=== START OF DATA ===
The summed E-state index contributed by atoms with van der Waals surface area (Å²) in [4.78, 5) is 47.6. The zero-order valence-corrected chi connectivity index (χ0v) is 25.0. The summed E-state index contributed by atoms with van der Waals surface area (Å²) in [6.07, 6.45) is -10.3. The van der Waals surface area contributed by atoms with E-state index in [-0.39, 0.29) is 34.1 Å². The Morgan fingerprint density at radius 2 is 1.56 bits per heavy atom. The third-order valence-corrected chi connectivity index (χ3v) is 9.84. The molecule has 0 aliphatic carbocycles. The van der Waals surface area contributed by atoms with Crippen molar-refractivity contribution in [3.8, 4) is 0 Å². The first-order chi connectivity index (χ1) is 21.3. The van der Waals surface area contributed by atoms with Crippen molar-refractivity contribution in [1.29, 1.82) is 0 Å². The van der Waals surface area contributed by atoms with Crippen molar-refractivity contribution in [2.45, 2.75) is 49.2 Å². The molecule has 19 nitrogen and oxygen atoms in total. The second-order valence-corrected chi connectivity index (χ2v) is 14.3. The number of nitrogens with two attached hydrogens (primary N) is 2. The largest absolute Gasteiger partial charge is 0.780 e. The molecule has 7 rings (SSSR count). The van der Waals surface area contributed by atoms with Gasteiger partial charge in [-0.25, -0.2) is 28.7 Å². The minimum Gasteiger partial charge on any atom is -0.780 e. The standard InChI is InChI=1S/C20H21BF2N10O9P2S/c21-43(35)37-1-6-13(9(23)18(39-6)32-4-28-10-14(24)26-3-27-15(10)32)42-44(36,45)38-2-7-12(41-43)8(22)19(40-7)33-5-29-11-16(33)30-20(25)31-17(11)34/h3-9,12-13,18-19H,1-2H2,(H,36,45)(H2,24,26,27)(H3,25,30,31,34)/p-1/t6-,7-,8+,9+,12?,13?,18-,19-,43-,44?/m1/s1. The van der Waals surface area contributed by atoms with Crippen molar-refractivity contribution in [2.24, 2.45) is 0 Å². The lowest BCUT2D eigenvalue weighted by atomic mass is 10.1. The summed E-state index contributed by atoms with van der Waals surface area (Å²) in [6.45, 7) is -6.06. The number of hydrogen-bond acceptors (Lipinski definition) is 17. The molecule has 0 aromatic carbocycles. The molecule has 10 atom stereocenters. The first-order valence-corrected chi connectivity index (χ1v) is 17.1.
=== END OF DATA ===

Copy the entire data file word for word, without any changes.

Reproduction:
The summed E-state index contributed by atoms with van der Waals surface area (Å²) in [4.78, 5) is 47.6. The zero-order valence-corrected chi connectivity index (χ0v) is 25.0. The summed E-state index contributed by atoms with van der Waals surface area (Å²) in [6.07, 6.45) is -10.3. The van der Waals surface area contributed by atoms with E-state index in [-0.39, 0.29) is 34.1 Å². The Morgan fingerprint density at radius 2 is 1.56 bits per heavy atom. The third-order valence-corrected chi connectivity index (χ3v) is 9.84. The molecule has 0 aliphatic carbocycles. The van der Waals surface area contributed by atoms with Crippen molar-refractivity contribution in [3.8, 4) is 0 Å². The first-order chi connectivity index (χ1) is 21.3. The van der Waals surface area contributed by atoms with Crippen molar-refractivity contribution in [1.29, 1.82) is 0 Å². The van der Waals surface area contributed by atoms with Crippen molar-refractivity contribution in [2.45, 2.75) is 49.2 Å². The molecule has 19 nitrogen and oxygen atoms in total. The second-order valence-corrected chi connectivity index (χ2v) is 14.3. The number of nitrogens with two attached hydrogens (primary N) is 2. The largest absolute Gasteiger partial charge is 0.780 e. The molecule has 7 rings (SSSR count). The van der Waals surface area contributed by atoms with Gasteiger partial charge in [-0.25, -0.2) is 28.7 Å². The minimum Gasteiger partial charge on any atom is -0.780 e. The standard InChI is InChI=1S/C20H21BF2N10O9P2S/c21-43(35)37-1-6-13(9(23)18(39-6)32-4-28-10-14(24)26-3-27-15(10)32)42-44(36,45)38-2-7-12(41-43)8(22)19(40-7)33-5-29-11-16(33)30-20(25)31-17(11)34/h3-9,12-13,18-19H,1-2H2,(H,36,45)(H2,24,26,27)(H3,25,30,31,34)/p-1/t6-,7-,8+,9+,12?,13?,18-,19-,43-,44?/m1/s1. The van der Waals surface area contributed by atoms with Crippen molar-refractivity contribution in [2.24, 2.45) is 0 Å². The lowest BCUT2D eigenvalue weighted by atomic mass is 10.1. The summed E-state index contributed by atoms with van der Waals surface area (Å²) in [6.45, 7) is -6.06. The number of hydrogen-bond acceptors (Lipinski definition) is 17. The molecule has 0 aromatic carbocycles. The molecule has 10 atom stereocenters. The first-order valence-corrected chi connectivity index (χ1v) is 17.1.